In Janssen-Ortho Inc. v. Novopharm Ltd., [2007] (F.C.A.), the obviousness of the invention for Levofloxacin, an antibiotic used for treating infections, was called into question upon discovering that Levofloxacin was necessarily biologically active constituent of a previously patented antibiotic, Ofloxacin.  Justice Sharlow held that invention for Levofloxacin was not obvious because the prior preparation of Levofloxacin, did not meet a minimum standard of purity.  Although this issue was not addressed under the heading of inherent anticipation, this holding signals the court’s preparedness to determine the merits of an invalidity claim on the basis of a “minimum purity” test.

In contrast with the Merrell Dow case, the courts in the Lundbeck and Janssen-Ortho cases have not found anticipation or invalidity where a prior composition or a prior process necessarily produced the patented substance.  In those cases, the courts have introduced the additional requirement that the patented substance must be present in the prior composition at a minimum purity level, and that the patented substance also be the sole biologically active constituent in the prior composition.

The doctrine of anticipation has been interpreted in a narrow sense in order to avoid stifling innovation.  However, it seems likely that the “minimum purity” and “sole constituent” tests may unduly restrict the application of the doctrine of inherent anticipation.  If this development continues, it may potentially frustrate the purpose of the doctrine of anticipation: to prevent double patenting.

Improving the Balance between Encouraging Innovation and Avoiding Double Patenting

The American scholars Anne Brown and Mark Polyakov have addressed this issue concerning inherent anticipation in their 2004 work entitled “The Accidental and Inherent Anticipation Doctrines: Where Do We Stand and Where Are We Going?”.  Brown and Polyakov propose the following test for inherent anticipation:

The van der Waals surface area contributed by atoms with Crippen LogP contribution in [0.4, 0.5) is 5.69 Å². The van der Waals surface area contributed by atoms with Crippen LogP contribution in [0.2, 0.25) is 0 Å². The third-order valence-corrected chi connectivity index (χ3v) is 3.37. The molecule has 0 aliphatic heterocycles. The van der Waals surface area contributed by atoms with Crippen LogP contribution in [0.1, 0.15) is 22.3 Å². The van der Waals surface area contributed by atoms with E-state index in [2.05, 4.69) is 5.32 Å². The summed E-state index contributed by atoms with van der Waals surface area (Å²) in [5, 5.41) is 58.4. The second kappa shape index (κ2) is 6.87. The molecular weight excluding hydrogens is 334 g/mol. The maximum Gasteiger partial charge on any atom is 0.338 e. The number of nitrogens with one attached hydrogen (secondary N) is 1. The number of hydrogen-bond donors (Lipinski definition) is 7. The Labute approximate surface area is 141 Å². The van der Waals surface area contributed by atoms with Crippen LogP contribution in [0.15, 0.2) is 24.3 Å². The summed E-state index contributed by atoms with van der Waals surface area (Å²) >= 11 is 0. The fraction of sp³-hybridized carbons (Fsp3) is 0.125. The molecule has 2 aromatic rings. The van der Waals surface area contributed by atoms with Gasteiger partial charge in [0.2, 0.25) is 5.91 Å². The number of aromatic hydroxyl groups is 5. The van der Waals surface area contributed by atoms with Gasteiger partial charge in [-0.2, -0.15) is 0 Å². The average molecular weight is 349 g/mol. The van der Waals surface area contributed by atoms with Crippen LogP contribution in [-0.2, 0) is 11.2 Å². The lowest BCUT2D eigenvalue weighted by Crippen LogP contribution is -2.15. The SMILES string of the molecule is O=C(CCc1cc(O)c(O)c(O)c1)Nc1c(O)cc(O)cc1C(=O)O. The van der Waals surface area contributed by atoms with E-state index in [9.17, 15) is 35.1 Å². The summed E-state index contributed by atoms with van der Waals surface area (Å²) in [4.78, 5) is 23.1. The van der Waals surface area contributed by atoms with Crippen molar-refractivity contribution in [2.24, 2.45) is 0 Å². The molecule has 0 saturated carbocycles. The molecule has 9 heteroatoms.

The first prong is concerned with whether the prior process or composition is useful in the art.  If the answer to the first prong is no, then the anticipation is accidental (no anticipation); if the answer is yes, the second prong is whether the process or composition occurred under unusual conditions or occasionally.  If the answer to the second prong is no, then the anticipation is inherent; if the answer to the second prong is yes, the anticipation is accidental (no anticipation).

This analysis resets the focus on the central question of the inherent anticipation doctrine: whether the prior process or composition actually produced the patented substance reliably and to a point of certainty, and achieved a useful result in the art.

Brown and Polyakov’s test appropriately upholds the validity of novel inventions by rejecting prior processes and compositions that are not reliably reproduced and are not useful in the art.  Conversely, the test appropriately finds anticipation in situations where a prior process or composition was reliably produced and was useful in the art.

For the above reasons, it seems that the test proposed by Brown and Polyakov strikes an appropriate balance between the competing policy interests of encouraging innovation and of minimizing the risks associated with granting patents that are not novel, such as double patenting.  By adopting Brown and Polyakov’s framework in their analyses, Canadian courts may improve the balance between these competing policy interests.